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Four Fields Mapping (FFM)

Quality Tools > Tools of the Trade > 57: Four Fields Mapping (FFM)

 

In traditional project planning, the standard approach is that the project manager takes is typically:

·         Break down the work to be done using a Work Breakdown Structure (WBS)

·         Connect up the dependent tasks into a PERT Chart

·         Map it onto a Gantt Chart

·         Allocate tasks to individuals

·         Reshuffle the above to account for holidays, resource limitations, and so on.

 

Although the traditional approach has much to commend it, the overall focus of this is on the work and the questions of who works on it comes a distant second. Any question of quality is even more removed and, if it is lucky, will have its own project Quality Plan. It is perhaps not surprising that more than a few projects have run into significant problems around people and quality.

 

Four-Field Mapping is a Japanese variant on project management that is deliberately designed to put greater emphasis on teamwork and quality, whilst retaining useful aspects of traditional planning.

 

The four fields are:

·         Team members who will work on the project

·         Phases of activity that give shape to the overall project

·         Tasks which are to be done to complete the project

·         Standards by which task completion are to be evaluated

 

The four-field approach uses a simple mapping system as shown below to help connect these four fields.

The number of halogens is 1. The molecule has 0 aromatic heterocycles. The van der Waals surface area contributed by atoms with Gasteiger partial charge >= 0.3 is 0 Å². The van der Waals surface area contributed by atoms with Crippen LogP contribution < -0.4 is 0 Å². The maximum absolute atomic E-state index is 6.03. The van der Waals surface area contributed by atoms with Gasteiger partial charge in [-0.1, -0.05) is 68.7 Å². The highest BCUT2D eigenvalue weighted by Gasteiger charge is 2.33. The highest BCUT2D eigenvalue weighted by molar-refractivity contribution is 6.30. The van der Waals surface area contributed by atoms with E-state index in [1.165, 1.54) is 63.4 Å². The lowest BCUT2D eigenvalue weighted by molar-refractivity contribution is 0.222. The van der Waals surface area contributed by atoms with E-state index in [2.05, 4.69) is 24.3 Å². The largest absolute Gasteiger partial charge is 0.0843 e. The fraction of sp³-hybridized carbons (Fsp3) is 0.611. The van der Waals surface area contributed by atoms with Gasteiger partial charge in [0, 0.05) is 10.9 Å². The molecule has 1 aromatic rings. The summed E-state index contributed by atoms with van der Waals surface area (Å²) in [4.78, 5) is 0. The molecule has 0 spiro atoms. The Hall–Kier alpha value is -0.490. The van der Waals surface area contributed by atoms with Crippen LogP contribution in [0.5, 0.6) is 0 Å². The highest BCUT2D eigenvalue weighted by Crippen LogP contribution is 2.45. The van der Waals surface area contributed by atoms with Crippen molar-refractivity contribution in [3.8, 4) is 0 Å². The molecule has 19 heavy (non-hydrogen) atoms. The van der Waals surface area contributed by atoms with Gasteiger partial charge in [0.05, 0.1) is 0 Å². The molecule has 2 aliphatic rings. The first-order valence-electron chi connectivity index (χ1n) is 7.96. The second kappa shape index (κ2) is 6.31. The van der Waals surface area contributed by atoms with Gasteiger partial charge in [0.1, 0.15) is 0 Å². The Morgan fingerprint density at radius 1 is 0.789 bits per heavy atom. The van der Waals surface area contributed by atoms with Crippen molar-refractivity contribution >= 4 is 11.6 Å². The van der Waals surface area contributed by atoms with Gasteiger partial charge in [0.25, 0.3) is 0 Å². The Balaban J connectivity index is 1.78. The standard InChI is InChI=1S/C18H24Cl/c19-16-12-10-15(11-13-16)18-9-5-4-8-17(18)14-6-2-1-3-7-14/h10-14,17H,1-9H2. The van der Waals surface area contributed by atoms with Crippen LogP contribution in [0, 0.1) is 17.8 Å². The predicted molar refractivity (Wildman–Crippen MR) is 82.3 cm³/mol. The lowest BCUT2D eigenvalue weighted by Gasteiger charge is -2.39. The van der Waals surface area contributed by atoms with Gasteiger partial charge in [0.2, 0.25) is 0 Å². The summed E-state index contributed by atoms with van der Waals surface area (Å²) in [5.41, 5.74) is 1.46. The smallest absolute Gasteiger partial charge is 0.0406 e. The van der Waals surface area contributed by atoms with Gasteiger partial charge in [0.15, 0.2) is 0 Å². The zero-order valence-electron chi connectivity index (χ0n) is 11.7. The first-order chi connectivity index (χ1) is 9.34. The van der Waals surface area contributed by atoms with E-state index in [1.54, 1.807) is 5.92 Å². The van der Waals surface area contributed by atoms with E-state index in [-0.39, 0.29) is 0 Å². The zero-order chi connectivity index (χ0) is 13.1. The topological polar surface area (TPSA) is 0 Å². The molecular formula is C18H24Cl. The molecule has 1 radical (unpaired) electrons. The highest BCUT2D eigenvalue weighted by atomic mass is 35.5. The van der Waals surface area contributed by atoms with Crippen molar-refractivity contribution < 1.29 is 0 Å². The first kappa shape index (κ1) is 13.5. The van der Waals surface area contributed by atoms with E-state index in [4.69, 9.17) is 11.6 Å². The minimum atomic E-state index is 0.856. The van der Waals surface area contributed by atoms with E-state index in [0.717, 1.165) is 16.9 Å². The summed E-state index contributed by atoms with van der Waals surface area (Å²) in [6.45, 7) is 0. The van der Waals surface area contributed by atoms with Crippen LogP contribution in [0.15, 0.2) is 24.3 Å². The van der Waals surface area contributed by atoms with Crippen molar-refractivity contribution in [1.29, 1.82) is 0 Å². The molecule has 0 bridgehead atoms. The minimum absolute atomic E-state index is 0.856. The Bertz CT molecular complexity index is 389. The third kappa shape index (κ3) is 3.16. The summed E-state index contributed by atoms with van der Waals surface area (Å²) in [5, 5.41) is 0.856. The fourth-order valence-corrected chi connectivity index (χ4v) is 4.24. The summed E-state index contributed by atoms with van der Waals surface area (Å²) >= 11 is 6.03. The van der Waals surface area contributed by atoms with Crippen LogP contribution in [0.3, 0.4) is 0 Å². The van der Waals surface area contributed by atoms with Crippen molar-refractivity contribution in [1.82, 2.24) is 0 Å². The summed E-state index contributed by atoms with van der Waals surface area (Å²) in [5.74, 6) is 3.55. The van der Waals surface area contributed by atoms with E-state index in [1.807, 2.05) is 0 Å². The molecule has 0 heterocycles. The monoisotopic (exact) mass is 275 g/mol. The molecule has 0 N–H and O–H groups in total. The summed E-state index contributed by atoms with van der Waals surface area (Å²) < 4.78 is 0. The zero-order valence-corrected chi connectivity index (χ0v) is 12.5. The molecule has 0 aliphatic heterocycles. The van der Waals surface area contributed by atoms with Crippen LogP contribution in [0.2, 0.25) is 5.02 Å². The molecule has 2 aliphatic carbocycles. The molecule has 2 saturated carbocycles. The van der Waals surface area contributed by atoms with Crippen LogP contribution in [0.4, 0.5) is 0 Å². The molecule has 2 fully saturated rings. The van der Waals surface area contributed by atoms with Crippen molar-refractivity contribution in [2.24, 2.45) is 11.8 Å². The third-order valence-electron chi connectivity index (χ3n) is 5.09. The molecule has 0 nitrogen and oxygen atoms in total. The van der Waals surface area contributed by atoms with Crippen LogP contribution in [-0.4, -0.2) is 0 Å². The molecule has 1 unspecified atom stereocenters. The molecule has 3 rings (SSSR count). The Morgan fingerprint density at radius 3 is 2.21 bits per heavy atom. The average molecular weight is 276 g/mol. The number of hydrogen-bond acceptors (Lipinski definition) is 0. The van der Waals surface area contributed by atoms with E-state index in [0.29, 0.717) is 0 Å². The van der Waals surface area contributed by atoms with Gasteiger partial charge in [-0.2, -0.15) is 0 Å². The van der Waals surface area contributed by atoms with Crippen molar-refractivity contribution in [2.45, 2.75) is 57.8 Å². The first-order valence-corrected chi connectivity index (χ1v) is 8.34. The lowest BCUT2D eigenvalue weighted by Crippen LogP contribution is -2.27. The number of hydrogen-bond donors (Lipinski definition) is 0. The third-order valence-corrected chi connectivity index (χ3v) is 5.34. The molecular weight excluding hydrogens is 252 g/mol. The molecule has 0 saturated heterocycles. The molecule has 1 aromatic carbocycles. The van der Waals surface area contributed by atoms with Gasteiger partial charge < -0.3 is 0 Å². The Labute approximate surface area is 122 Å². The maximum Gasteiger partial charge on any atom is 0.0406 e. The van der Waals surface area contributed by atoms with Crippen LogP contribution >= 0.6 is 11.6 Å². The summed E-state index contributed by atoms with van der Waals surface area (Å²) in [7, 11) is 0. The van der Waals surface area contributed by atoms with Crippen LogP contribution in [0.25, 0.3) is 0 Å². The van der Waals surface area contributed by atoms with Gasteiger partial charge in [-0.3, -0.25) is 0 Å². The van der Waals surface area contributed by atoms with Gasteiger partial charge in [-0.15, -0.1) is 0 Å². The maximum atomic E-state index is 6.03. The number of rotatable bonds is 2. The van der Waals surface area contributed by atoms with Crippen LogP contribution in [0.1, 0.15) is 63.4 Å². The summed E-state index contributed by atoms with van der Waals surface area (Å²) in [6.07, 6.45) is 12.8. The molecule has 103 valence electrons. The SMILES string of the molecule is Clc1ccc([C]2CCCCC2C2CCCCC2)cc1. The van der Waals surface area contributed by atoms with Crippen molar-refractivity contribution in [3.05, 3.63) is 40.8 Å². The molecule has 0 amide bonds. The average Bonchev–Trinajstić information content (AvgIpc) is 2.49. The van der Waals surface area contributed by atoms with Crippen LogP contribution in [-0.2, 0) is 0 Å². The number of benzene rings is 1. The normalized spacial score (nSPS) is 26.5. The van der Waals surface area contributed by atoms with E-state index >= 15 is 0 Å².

The overall approach is then as follows:

 

First to identify the cross-functional team and then to closely involve them all in subsequent planning. Involvement of people at all stages may slow the project a little at the beginning, but it will speed it at the end.

 

The project is then given an overall structure by breaking it down into a number of phases of activity. Each phase has carefully defined entry and exit criteria to enable decisions as to when this set of work may be started and is agreed as complete. A leader is then assigned to each phase – in this way the leadership of the project may change during its lifetime, with at any one time the most appropriate person leading the phase. The focus is thus on the team and the project, not the overall project manager.

 

The phases are then broken down further in the traditional way into sub-tasks. These tasks, however are closely defined, with entry and exit criteria as well as having work and completion standards associated with them. These are then plotted on the chart to indicate the team of people who will be working on each task. ‘Tasks’ may also include milestones at which decision meetings take place to review whether criteria and standards are satisfactory and different shaped boxes may be used, as in the standard flowcharting method.

 

Finally, where appropriate, standards are applied to each task. This ensures that quality aspects are considered right from the early stages of the project and sets the tone of the project.

 

 

Next time: Kobayashi’s 20 Keys

 

This article first appeared in Quality World, the journal of the Institute for Quality Assurance

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